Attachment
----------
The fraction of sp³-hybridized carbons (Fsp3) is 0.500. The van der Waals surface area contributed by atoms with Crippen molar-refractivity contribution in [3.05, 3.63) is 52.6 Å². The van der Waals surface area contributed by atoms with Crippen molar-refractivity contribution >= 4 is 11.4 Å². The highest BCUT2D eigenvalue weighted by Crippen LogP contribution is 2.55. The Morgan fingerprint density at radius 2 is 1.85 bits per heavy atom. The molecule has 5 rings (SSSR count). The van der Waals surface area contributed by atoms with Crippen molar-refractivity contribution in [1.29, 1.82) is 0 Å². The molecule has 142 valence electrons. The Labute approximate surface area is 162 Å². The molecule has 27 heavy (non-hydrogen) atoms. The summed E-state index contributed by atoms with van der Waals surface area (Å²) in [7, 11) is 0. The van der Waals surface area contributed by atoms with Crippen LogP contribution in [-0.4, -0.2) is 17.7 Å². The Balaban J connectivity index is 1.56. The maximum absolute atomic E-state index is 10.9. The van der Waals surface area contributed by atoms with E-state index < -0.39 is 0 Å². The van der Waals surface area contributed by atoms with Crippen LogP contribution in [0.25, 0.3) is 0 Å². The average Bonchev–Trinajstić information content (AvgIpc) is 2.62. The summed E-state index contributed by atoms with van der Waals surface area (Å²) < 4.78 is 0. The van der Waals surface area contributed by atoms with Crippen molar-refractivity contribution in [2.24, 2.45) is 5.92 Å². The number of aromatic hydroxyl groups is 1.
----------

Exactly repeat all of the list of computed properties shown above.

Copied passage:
The fraction of sp³-hybridized carbons (Fsp3) is 0.500. The van der Waals surface area contributed by atoms with Crippen molar-refractivity contribution in [3.05, 3.63) is 52.6 Å². The van der Waals surface area contributed by atoms with Crippen molar-refractivity contribution >= 4 is 11.4 Å². The highest BCUT2D eigenvalue weighted by Crippen LogP contribution is 2.55. The Morgan fingerprint density at radius 2 is 1.85 bits per heavy atom. The molecule has 5 rings (SSSR count). The van der Waals surface area contributed by atoms with Crippen molar-refractivity contribution in [1.29, 1.82) is 0 Å². The molecule has 142 valence electrons. The Labute approximate surface area is 162 Å². The molecule has 27 heavy (non-hydrogen) atoms. The summed E-state index contributed by atoms with van der Waals surface area (Å²) in [7, 11) is 0. The van der Waals surface area contributed by atoms with Crippen LogP contribution in [-0.4, -0.2) is 17.7 Å². The Balaban J connectivity index is 1.56. The maximum absolute atomic E-state index is 10.9. The van der Waals surface area contributed by atoms with E-state index < -0.39 is 0 Å². The van der Waals surface area contributed by atoms with Crippen LogP contribution in [0.25, 0.3) is 0 Å². The average Bonchev–Trinajstić information content (AvgIpc) is 2.62. The summed E-state index contributed by atoms with van der Waals surface area (Å²) < 4.78 is 0. The van der Waals surface area contributed by atoms with Crippen molar-refractivity contribution in [2.24, 2.45) is 5.92 Å². The number of aromatic hydroxyl groups is 1.